Review Summary: A very solid metal release that serves as a fine penultimate chapter in Death's discography.
There are just those certain albums that you have a love/hate relationship with. Those albums that simultaneously make you marvel at their excellence and make you want to punch a wall in anger - the latter in particular could be caused by numerous things, of course. Whether falling short of expectations after being on the hype train or even just some tiny niggling problems that just won't leave, it's incredibly frustrating when this split in quality happens. I've had this very problem with Death's sixth release Symbolic for many years, although both the pros and cons are extremely clear and definable to me. I find myself putting it on quite often and enjoying a large chunk of it, but just a few irritations deteriorate my interest after just a while. But why is this? How could I be such a cold and heartless bastard not to fully enjoy one of death metal's most acclaimed treasures?
Well first of all, one thing should be clear right off the bat: this is a great album. Almost every Death record is at least great, and this entry in the band's "final four" album streak is no exception. Coming off the success of Individual Thought Patterns (with the band even making it to MTV because of "The Philosopher"), Chuck's line-up experienced a bit of a shift; Steve DiGiorgio was replaced by Kelly Conlon, and Andy LaRocque was replaced by Bobby Koelble. Luckily, good ol' Gene Hoglan stayed as the drummer for this last record; however, don't expect his work here to be very flashy. While still offering a stellar performance behind the kit, his work is a bit toned down; in fact, while we're on the topic, this entire album feels that way compared to the other Death records around this time. Symbolic, while still thoroughly progressive at heart, doesn't retain a good chunk of the high-level technicality offered in Individual Thought Patterns as it opts for a more melodic route. As a result, much of the instrumental "fat" is effectively cut and the overall experience feels more organized.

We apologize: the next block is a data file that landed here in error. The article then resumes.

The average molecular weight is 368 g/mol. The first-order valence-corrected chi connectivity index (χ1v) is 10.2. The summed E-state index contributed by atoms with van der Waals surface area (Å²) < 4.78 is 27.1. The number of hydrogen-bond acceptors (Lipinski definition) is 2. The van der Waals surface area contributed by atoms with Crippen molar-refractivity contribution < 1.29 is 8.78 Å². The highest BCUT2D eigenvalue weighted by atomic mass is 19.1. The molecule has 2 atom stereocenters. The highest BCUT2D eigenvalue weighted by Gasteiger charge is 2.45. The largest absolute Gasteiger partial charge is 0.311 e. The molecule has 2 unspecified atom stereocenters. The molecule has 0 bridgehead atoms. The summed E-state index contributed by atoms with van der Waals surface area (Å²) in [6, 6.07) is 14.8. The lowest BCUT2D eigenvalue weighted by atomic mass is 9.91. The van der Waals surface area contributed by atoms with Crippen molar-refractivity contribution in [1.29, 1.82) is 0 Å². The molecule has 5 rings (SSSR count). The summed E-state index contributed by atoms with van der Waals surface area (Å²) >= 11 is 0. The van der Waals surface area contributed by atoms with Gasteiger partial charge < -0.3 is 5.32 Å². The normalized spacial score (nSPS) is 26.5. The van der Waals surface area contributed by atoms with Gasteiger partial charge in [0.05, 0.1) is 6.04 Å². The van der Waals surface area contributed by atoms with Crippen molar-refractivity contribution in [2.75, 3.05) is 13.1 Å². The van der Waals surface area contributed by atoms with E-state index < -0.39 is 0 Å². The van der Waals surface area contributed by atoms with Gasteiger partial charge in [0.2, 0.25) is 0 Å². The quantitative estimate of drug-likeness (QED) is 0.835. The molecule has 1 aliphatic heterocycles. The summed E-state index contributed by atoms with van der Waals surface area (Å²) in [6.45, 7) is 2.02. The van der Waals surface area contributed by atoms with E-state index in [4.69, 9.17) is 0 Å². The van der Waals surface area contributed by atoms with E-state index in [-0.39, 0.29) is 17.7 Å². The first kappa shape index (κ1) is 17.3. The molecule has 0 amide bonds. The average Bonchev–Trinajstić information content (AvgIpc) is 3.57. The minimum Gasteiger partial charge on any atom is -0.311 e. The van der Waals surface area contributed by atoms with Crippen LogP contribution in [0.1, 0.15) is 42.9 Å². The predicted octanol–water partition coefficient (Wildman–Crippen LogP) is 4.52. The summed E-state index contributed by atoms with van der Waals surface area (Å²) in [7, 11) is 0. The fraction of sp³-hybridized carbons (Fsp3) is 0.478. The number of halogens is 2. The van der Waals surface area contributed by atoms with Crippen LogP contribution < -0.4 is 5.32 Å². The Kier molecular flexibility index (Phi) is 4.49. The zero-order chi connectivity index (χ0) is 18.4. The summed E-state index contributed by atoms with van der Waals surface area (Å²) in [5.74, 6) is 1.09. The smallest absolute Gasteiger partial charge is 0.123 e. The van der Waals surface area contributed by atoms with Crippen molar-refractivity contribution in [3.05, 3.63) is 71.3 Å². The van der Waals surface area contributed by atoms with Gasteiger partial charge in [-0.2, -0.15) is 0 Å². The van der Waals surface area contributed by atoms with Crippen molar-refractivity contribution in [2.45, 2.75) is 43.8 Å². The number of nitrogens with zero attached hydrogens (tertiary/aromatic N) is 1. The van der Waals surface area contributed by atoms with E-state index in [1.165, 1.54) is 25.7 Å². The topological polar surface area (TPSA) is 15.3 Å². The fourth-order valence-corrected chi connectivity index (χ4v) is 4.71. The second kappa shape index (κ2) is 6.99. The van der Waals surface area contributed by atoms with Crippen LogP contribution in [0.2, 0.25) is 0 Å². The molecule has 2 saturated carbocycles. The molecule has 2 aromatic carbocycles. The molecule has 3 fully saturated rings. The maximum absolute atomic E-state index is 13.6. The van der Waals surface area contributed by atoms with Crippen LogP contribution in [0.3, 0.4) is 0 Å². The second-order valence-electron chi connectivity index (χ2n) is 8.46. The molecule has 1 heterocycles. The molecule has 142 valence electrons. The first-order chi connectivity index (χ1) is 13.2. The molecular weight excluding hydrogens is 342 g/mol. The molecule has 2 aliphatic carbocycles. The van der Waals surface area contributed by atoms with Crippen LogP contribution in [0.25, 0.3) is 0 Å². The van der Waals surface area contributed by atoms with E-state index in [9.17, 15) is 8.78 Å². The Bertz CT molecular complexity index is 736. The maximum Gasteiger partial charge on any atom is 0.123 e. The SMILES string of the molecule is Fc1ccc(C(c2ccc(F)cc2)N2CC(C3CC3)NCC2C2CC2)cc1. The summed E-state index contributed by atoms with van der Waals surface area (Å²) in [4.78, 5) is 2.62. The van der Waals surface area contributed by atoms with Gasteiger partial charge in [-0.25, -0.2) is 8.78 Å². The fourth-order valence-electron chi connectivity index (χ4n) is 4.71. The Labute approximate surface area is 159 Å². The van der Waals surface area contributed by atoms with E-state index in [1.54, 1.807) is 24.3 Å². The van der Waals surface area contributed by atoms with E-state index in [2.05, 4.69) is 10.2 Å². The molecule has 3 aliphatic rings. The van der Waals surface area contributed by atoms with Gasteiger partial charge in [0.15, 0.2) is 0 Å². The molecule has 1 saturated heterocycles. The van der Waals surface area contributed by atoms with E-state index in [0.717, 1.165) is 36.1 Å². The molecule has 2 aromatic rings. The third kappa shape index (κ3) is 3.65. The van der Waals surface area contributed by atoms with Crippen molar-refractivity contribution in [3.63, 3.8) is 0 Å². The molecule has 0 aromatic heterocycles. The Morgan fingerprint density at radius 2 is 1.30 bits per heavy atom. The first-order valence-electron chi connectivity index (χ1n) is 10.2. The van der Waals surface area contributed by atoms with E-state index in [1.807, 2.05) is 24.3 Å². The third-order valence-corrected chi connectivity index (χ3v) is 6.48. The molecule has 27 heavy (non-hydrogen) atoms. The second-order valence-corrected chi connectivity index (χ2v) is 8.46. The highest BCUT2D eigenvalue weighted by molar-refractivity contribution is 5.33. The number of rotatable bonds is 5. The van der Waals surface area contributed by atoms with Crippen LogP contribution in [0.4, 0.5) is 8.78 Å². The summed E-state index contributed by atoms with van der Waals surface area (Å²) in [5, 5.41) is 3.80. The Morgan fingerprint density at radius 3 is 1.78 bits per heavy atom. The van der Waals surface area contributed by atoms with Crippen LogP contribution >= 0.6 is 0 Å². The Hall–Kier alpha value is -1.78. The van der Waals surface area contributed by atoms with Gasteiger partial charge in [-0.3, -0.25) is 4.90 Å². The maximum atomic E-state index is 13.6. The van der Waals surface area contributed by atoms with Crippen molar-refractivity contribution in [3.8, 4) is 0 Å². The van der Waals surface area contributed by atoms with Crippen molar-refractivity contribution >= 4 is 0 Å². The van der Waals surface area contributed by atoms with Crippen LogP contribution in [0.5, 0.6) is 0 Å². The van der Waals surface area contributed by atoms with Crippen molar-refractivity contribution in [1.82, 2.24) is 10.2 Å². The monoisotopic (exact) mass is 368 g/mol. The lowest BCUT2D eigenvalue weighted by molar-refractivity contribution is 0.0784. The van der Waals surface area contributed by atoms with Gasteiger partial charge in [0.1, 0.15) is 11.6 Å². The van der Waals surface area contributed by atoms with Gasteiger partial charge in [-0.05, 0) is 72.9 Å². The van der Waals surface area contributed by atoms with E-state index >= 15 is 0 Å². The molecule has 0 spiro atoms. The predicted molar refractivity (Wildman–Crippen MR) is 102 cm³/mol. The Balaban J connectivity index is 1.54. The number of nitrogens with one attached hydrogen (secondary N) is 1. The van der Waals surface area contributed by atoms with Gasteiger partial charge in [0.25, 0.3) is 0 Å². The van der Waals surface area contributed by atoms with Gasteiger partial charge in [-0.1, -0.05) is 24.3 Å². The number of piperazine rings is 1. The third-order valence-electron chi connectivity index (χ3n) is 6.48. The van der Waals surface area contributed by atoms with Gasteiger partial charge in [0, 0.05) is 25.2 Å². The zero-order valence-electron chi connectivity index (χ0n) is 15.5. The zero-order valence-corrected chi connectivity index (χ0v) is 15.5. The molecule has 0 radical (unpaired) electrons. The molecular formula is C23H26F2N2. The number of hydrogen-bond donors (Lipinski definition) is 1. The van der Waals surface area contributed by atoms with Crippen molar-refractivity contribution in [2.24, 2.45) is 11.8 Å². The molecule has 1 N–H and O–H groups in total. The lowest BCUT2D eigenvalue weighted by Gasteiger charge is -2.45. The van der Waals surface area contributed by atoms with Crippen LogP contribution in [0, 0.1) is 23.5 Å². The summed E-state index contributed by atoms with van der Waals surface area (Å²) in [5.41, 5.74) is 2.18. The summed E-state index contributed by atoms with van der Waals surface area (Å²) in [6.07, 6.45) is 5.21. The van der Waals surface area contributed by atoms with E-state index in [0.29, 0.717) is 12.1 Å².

As with many Death records, I find myself preferring the shorter tracks on Symbolic. While the title track and closer "Perennial Quest" are fine tunes, the shorter and faster bolts of musical energy seem to be the most effective ones, as well as having the most memorable moments. Whether through more accessible arrangements like the galloping rhythm of "Crystal Mountain" and the speed metal riffing (in the beginning and refrain, at least) of "Misanthrope," or the more complex and rhythm-shifting songs such as "Zero Tolerance" or "Without Judgment," variety and composure are well-balanced and work off each other nicely. Chuck wrote all of the songs (big surprise), and his craft shows signs of improvement which would carry over to the band's swansong The Sound of Perseverance a few years later, such as some experiments with softer sounds (like in the intro to "Empty Words") and a more refined approach to the band's progressive side. Unfortunately, however, not everything about this release is off the hook just yet.
There are only two things that hurt this album, and they just so happen to be enough to derail a decent chunk of the experience: the refrains and the production. While refrains are common in Death's music, previous albums at least did more to break up the repetition such as some different drum fills and variations on certain guitar licks. However, any changes made during the refrains here are usually unnoticeable or nonexistent, and serve to effectively ruin the progress the songs have already made. The instrumentation oftentimes sounds completely copied and pasted from the first verse and chorus, except with different lyrics and, thus, vocal variation. And this wouldn't be such a serious problem if it weren't for the production values this album has. There's nothing horribly wrong with the production, but it sounds a bit too refined when compared to previous classics the band released. Everything's favorably crystal-clear, from the instrumental work to Chuck's vocals, but it would have been nice to hear a rawer edge to the guitar work at least once in a while. It just sounds a bit too
perfect at times, making the music sound somewhat less emotional and more like the band members are on proverbial autopilot.
Regardless, Symbolic serves as an interesting benchmark in Death's discography. For any of you who haven't experienced the record, don't be discouraged at all by the flaws that were brought up; they're blemishes, but certainly not album-ruining ones in this case. Symbolic is just another experiment in Chuck Schuldiner's body of work, one that emphasizes a more streamlined and traditional sound compared to Individual Thought Patterns or Human. There's enough here for fans of speed, intensity, progressiveness, and melody; if you like all of those things, they're all rolled up into one package here. This record is quite flawed, but definitely recommended at the same time